Carley Moore is a poet, novelist, and essayist. Her work has appeared or is forthcoming in The American Poetry Review, Brainchild, Brooklyn Rail, Fence, The Journal of Popular Culture, Linebreak, and Painted Bride Quarterly. Farrar, Straus, and Giroux published her debut young adult novel, The Stalker Chronicles in 2012. She’s a full-time faculty member in the Global Liberal Studies Program at New York University and an Associate for Bard College’s Institute for Writing and Thinking. She lives with her daughter in New York City and is the co-curator of the Studio Dyanco reading series. You can follow her on Twitter: carleymoore2 and find her blogging at: www.carleymoorewrites.com
Caroll Sun Yang holds her BFA in Fine Art from Art Center College of Design, an MFA in Creative Writing from Antioch University and is a certified Psychosocial Rehabilitation Specialist. Her work appears in The Nervous Breakdown, New World Writing, MUTHA Magazine, The Los Angeles Review of Books, McSweeney's Internet Tendency, Necessary Fiction, Word Riot, Psychopomp, Entropy and Juked (forthcoming). She spends scattered hours tinkering with her unborn debut collection while writeressin' and matriarchin' in Eagle Rock, Ca. She can never have enough personality-disordered friends/ lo-fi anything/ human touch/ sarcasm/ cell photo filters/ art films featuring teens/ Latrinalia/ frosting flowers/ bio changes. She spews forth as Caroll Sun Yang on Facebook & www.carollsunyang.com.
Catherine Hernandez is the Artistic Director of Sulong Theatre Company, a twice-published playwright, proud queer woman of colour and single mama. On September 21 2012, Catherine immersed herself in a lifeboat filled with filthy water for 24 hours without access to food. The event, named Operation Lifeboat, raised money and awareness for the UN-Natural recurring disasters in the Philippines. It involved more than 45 artists worldwide who performed each hour of the event and resulted in over 30 hours of watched video footage and more than 1100 viewers worldwide. Her newest play, The Femme Playlist, will premiere at Buddies in Bad Times Theatre in Oct 2014.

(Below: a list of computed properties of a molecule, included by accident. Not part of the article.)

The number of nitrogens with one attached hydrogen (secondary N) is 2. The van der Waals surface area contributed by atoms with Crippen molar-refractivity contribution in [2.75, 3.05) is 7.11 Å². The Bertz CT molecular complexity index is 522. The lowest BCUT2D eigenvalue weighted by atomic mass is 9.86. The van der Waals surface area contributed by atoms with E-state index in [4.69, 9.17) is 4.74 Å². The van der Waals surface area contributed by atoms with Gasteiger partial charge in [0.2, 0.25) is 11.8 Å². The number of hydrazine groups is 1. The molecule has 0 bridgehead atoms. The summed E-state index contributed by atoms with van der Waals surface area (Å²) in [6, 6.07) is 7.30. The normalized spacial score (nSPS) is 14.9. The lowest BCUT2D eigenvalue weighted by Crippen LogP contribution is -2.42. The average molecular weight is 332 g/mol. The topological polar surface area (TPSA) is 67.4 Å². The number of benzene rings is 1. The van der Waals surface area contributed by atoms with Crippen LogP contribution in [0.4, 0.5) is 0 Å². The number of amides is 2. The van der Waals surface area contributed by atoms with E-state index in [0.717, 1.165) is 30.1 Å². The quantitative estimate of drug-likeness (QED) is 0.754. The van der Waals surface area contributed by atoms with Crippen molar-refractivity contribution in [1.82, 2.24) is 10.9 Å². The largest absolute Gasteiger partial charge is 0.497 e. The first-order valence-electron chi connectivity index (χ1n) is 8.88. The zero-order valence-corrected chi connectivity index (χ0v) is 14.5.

Charlie M. King-Miller is a butch dad, an avid cook, and an occasional freelance writer. Charlie works in technology for a local museum and lives in Denver, Colorado with a wonderful partner, the world's most marvelous baby, and two supremely spoiled cats.
Charlotte O'Brien lives in the San Francisco Bay Area with her husband, a teenager, a toddler, and a scruffy dog. Her writing has appeared in The Rumpus, Cider Press Review, and Apercus Quarterly, among others. She graduated from Pacific University’s MFA program in 2013. Charlotte writes poetry and nonfiction. She is currently writing a memoir about living in America as an illegal immigrant. You can find out more about her at www.charlotteobrien.org
Christa Osborne is the doting and oft-befuddled aunt to (arguably) the most adorable niece in the world, who lives with her full-time and happens to call her mommy. She is a former high school English teacher and current business owner and property manager in Saint Louis. People can follow Christa and Caroline on her blog at www.auntmommy.com or on Facebook.